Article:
Magnitude 9 Nankai Trough quake would violently rock Tokyo, Osaka high-rises


If a magnitude 9.0 quake were to occur along the Nankai Trough off central and western Japan, it could be so powerful as to violently rock high-rise buildings in cities as far from the epicenter as Tokyo and Osaka, a new set of estimates showed Saturday.

The National Research Institute for Earth Science and Disaster Prevention in Tsukuba, Ibaraki Prefecture, projected that tall buildings in Tokyo would sway at a speed 10 times faster than during the 9.0-magnitude Great East Japan Earthquake that struck off Tohoku in 2011. It also forecast the speed of oscillation for high-rises in Osaka could be several dozen times faster.

The institute for the first time simulated ground motion in the event of a magnitude 9.0 Nankai Trough quake, which researchers estimate has a 60 to 70 percent chance of striking within the next 30 years.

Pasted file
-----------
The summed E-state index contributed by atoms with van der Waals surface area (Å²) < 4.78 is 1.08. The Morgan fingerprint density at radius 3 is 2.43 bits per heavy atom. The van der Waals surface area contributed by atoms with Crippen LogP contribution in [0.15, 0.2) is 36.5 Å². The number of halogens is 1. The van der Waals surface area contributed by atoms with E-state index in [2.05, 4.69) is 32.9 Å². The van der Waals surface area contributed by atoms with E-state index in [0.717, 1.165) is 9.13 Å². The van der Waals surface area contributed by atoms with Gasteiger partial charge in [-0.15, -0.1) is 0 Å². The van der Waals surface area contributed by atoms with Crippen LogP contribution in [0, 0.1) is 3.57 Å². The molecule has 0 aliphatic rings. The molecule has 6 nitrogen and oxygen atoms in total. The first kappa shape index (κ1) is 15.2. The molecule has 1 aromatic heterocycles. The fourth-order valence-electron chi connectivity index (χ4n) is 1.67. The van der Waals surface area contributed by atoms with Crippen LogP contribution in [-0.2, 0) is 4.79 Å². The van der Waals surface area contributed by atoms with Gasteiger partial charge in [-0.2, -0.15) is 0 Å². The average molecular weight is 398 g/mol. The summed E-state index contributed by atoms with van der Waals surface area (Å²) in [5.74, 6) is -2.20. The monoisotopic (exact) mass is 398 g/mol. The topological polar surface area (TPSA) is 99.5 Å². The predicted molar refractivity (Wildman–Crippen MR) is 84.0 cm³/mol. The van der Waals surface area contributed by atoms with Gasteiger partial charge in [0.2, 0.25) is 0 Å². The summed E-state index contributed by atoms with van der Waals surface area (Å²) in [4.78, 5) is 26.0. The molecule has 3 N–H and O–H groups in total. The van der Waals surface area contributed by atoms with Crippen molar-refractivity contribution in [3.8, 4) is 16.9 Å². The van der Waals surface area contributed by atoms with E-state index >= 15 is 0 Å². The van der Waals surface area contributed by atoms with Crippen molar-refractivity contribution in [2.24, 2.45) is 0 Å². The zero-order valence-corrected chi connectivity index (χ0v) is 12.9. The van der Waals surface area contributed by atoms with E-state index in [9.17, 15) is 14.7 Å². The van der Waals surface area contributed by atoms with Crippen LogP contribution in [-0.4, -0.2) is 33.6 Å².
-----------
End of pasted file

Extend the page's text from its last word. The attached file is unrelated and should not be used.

Such a powerful temblor would generate projected ground movement for as long as 20 seconds, according to the institute, which called for enhanced safety measures at high-rise buildings in the two metropolises.

Specifically, the institute forecast that 200- to 250-meter-tall buildings near the Tokyo Metropolitan Government’s offices could sway at speeds of between 0.50 and 6 meters per second, compared with 0.50 to 1 meter during the March 11, 2011, temblor.

Structures of a similar height near the Osaka Prefectural Government’s offices are projected to swing at speeds of 0.50 to 3 meters per second, compared with a maximum of 20 cm in the 2011 jolt.

The institute cited as reasons the greater proximity of the envisioned quake’s epicenter to Japan’s shore and its shallower center than the temblor that struck deep under the Pacific, off Tohoku. The shock waves are also expected to pass through softer rock formations, it said.

During the 2011 mega-quake, an Osaka Prefectural Government building, located some 770 km from the epicenter, suffered damage at 360 points in its ceilings and walls.

The Nankai Trough runs from Suruga Bay in Kanto’s Shizuoka Prefecture to the Hyuganada sea off Miyazaki Prefecture in Kyushu.

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